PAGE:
EXCLUSIVE: Brian Michael Bendis Interviews Chuck Palahniuk on "Fight Club 2"
Film, Comic Books
J. Scott Campbell’s never been the most realistic of comic artists, and that’s part of his charm. But the notorious pranksters at 4chan have taken issue with the way he posed Mary Jane Watson on the cover to Marvel’s The Amazing Spider-Man #601. You’ll need to click after the break to see 4chan members acting out the contortions.
This brings up a broader point about cartooning: Since their inception, comics have largely strayed away from realistic depictions of characters, be they humans, anthropomorphic animals or anything else. While Campbell’s poses might not be anatomically realistic, part of his style/aesthetic/appeal lies in that bending of reality. Having real people act out some of the exaggerated poses of Campbell, Rob Liefeld or Jack Kirby would show how unrealistic they are … but then again, that stylistic exageration is what makes illustration different from photography and part of the appeal.
That out of the way, seeing people act out Campbell’s poses below is engrossing.
If this was the year that publishers started taking legitimate digital comics seriously, it was also the year they started taking bootleg digital comics seriously. A group of American publishers banded together to take down HTMLComics.com, while American and Japanese publishers banded together to target bootleg manga scan sites. Six months later, HTMLComics.com is still down (and likely to stay that way, as the authorities have confiscated their servers), while the manga sites are back in business—in part, perhaps, because many are hosted overseas and thus out of the reach of American and Japanese authorities.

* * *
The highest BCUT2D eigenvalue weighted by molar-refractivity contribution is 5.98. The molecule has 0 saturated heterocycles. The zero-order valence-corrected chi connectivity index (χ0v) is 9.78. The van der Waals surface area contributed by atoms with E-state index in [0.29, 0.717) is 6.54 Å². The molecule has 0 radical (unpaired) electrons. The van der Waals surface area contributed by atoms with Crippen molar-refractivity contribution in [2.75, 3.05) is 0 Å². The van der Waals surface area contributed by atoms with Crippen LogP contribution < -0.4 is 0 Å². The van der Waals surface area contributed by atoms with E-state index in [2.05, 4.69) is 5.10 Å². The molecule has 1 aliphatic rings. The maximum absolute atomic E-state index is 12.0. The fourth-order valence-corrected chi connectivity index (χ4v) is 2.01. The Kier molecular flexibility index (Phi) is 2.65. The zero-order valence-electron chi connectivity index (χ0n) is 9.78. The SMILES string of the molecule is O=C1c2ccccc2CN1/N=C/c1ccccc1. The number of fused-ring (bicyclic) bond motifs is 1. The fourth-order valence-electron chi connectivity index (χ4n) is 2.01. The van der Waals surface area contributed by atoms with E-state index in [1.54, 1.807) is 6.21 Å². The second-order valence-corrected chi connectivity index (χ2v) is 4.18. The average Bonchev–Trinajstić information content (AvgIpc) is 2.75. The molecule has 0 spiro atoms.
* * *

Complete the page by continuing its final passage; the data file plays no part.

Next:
Kicking off a year in which piracy and creators’ rights took center stage, Colleen Doran reveals that former clients have released some of work to the Kindle and Google Books without her consent, and despite the fact that they have no right to do so.
Someone on 4chan scanned in all of Steve Lieber and Jeff Parker’s Underground and posted it for all to read. Rather than pitching a fit (which would have been perfectly justified under the circumstances), Lieber joined the discussion and cheerfully suggested folks kick in a few bucks if they like the book or maybe even, you know, buy it. Then he posted it on his own site for free. The picture above, taken from this post on his blog, concisely summarizes what happened next.
Why did it work out this way? Perhaps the comic is that good (I haven’t read it), perhaps because 4chan helped it find its audience, and perhaps because Lieber took some time to engage the readers and establish himself as a real person—it’s a lot harder to steal from someone you know.
And remember, kids: Only Stephenie Meyer can defeat 4chan.